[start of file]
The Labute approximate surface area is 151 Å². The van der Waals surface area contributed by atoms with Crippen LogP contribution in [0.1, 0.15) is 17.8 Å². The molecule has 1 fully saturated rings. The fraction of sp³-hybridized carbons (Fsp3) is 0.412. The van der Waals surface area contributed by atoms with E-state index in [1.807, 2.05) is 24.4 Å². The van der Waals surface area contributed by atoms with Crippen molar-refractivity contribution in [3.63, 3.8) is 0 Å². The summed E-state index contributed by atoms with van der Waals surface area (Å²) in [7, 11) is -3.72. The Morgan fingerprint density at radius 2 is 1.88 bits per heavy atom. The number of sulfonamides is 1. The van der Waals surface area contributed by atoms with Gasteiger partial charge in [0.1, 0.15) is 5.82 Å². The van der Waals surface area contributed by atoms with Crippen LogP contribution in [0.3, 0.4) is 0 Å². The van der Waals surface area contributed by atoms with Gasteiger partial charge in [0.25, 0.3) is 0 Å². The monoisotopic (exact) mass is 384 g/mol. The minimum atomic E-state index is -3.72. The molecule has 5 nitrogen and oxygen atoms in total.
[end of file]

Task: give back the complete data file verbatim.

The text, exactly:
The Labute approximate surface area is 151 Å². The van der Waals surface area contributed by atoms with Crippen LogP contribution in [0.1, 0.15) is 17.8 Å². The molecule has 1 fully saturated rings. The fraction of sp³-hybridized carbons (Fsp3) is 0.412. The van der Waals surface area contributed by atoms with E-state index in [1.807, 2.05) is 24.4 Å². The van der Waals surface area contributed by atoms with Crippen molar-refractivity contribution in [3.63, 3.8) is 0 Å². The summed E-state index contributed by atoms with van der Waals surface area (Å²) in [7, 11) is -3.72. The Morgan fingerprint density at radius 2 is 1.88 bits per heavy atom. The number of sulfonamides is 1. The van der Waals surface area contributed by atoms with Gasteiger partial charge in [0.1, 0.15) is 5.82 Å². The van der Waals surface area contributed by atoms with Crippen LogP contribution in [0.3, 0.4) is 0 Å². The van der Waals surface area contributed by atoms with Gasteiger partial charge in [0.25, 0.3) is 0 Å². The monoisotopic (exact) mass is 384 g/mol. The minimum atomic E-state index is -3.72. The molecule has 5 nitrogen and oxygen atoms in total.